1. Why are these people working so hard?
  2. In what ways, if any, is Tom West contributing to his group's performance?
  3. What theory of "human motivation" can you infer?

Session 10: Organizational Design: Managerial Systems I

Cypress Semiconductor (A): Vision, Values, and Killer Software, Stanford HR-8A.

Study Questions:

  1. How would you describe T. J. Rodgers approach to achieving results?
  2. Are his policies and practices at Cypress aligned with the strategy? Are they a source of competitive advantage? Why or why not?
  3. How is the culture being developed and maintained? What are the specific mechanisms being used to manage the culture?
  4. At the end of the case (in 1994), T. J. Rodgers is wondering whether he should make any changes. What are your recommendations?

Reading: Rodgers, T. J. "No Excuses Management." Harvard Business Review. July 1990, Reprint #90409.

Session 11: Organizational Design: Managerial Systems II

Sun Microsystems: Realizing the Potential of Web Technologies, HBS #198-007.

Study Questions:

  1. Web technology made its way into Sun in 1993 and eventually became the centerpiece of Sun's business strategy. What were the critical events that occurred between the first discovery and the company wide embrace of this new technology?
  2. How effective was the technology adoption process?
  3. What are the advantages and disadvantages of the way Sun manages itself?

Readings: Adler, Paul. "Building Better Bureaucracies." Academy of Management Executive 13, no. 4. (1999).

Session 12: Leadership, Rhetoric, and Persuasion

Jan Carlzon, HBS #392-149.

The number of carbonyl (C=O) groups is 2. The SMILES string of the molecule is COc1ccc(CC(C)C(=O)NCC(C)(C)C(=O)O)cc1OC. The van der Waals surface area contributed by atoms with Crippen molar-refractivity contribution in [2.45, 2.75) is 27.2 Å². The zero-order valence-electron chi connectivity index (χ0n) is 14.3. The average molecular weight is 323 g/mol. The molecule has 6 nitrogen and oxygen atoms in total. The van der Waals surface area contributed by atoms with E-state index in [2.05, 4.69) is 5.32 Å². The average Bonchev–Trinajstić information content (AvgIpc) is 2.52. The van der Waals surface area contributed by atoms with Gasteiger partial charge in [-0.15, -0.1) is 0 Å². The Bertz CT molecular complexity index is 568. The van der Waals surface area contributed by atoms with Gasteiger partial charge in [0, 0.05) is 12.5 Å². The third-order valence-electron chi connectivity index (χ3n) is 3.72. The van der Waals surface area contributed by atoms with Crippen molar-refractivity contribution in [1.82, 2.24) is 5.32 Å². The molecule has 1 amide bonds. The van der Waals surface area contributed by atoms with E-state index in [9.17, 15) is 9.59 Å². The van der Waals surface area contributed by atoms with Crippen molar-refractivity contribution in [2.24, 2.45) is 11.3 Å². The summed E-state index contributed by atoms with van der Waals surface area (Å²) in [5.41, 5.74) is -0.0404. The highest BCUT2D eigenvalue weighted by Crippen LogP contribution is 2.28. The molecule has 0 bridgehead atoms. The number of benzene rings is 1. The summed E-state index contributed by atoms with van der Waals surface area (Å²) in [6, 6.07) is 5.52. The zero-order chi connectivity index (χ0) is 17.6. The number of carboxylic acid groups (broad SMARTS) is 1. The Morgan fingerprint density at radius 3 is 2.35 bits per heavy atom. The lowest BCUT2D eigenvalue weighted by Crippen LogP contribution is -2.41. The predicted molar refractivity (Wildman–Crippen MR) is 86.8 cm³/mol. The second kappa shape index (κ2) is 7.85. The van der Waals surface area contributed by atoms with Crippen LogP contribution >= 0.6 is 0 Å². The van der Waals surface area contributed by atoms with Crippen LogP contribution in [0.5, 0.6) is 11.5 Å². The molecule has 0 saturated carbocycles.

Study Questions:

  1. Why was SAS having problems?
  2. What did Carlzon do to address those problems? Of all of his actions, which were most important? Why?

Reading: Kotter, John P. "What Leaders Really Do." Harvard Business Review (May/June 1990). Reprint #R0111F.

Session 13: Recruiting Executives

Vermeer (A): A Company is Born, HBS #397-078.
Vermeer (A-1), HBS #397-079 (to be distributed).

Study Questions:

  1. What did Charles Ferguson do from late 1993 to January 1995 to build an enterprise that attracted an offer from a group of venture capital firms to invest $4 million at a $4 million pre-money valuation? As Charles Ferguson, would you agree to the proposed deal?
  2. In January 1995, what are the major risks and opportunities that lie ahead for Vermeer? As Charles Ferguson, what would you do to seize the opportunities and mitigate the risks?
  3. What are the characteristics of the ideal CEO for Vermeer in 1995? How well does Charles Ferguson meet those requirements?

Session 14: Recruitment and Selection

Mark Pitts, HBS #801-414.

Study Questions:

  1. How well do Mark Pitts' credentials and accomplishments fit the Peoplestreet job description?
  2. What do you learn from his resume?
  3. What questions would you want to ask Mark in the interview in order to decide whether or not he is right for the job?

Readings: Mornell, Pierre, Inc. Zero Defect Hiring. March 1998.

Chambers, Elizabeth G., Mark Foulon, Helen Handfield-Jones, Steven M. Hankin, and Edward G. Michaels III. "The War for Talent." The McKinsey Quarterly, no. 3, 1998.

Session 15: Working Environments

Study Questions:

  1. Does physical space/layout matter?
  2. Do you personally work better in some environments than others? Why or why not?
  3. Would you design different space for a professional service firm than for a software engineering firm? Why or why not?

Readings: Gladwell, Malcolm. "Designs for Working." The New Yorker, 11 Dec. 2000, pp. 60-69.
Session 16: Managing Performance

Wolfgang Keller at Konigsbrau-Hellas A. E. (A), HBS # 498-045.

Study Questions:

  1. What is your analysis of the situation facing Keller as he returns to Athens?
  2. What is your assessment of Petrou's performance? Please be specific.